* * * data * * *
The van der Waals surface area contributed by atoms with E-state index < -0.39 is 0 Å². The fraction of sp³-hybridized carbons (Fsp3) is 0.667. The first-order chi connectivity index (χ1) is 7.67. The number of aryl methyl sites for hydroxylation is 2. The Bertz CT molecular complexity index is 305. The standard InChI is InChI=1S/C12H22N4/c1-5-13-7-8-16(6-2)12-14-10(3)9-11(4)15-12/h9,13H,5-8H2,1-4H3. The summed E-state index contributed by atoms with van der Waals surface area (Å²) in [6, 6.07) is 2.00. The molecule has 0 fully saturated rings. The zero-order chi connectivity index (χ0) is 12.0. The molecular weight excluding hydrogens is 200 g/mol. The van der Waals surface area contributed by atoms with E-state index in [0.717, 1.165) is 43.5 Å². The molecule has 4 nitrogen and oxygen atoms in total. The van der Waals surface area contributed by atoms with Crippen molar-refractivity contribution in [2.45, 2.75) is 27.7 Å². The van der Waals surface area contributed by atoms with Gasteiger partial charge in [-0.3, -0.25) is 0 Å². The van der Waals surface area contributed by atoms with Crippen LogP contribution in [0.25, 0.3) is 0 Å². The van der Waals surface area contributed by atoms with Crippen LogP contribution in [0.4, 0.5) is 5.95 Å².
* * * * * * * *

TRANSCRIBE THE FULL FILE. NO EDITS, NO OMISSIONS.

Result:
The van der Waals surface area contributed by atoms with E-state index < -0.39 is 0 Å². The fraction of sp³-hybridized carbons (Fsp3) is 0.667. The first-order chi connectivity index (χ1) is 7.67. The number of aryl methyl sites for hydroxylation is 2. The Bertz CT molecular complexity index is 305. The standard InChI is InChI=1S/C12H22N4/c1-5-13-7-8-16(6-2)12-14-10(3)9-11(4)15-12/h9,13H,5-8H2,1-4H3. The summed E-state index contributed by atoms with van der Waals surface area (Å²) in [6, 6.07) is 2.00. The molecule has 0 fully saturated rings. The zero-order chi connectivity index (χ0) is 12.0. The molecular weight excluding hydrogens is 200 g/mol. The van der Waals surface area contributed by atoms with E-state index in [0.717, 1.165) is 43.5 Å². The molecule has 4 nitrogen and oxygen atoms in total. The van der Waals surface area contributed by atoms with Crippen molar-refractivity contribution in [2.45, 2.75) is 27.7 Å². The van der Waals surface area contributed by atoms with Gasteiger partial charge in [-0.3, -0.25) is 0 Å². The van der Waals surface area contributed by atoms with Crippen LogP contribution in [0.25, 0.3) is 0 Å². The van der Waals surface area contributed by atoms with Crippen LogP contribution in [0.4, 0.5) is 5.95 Å².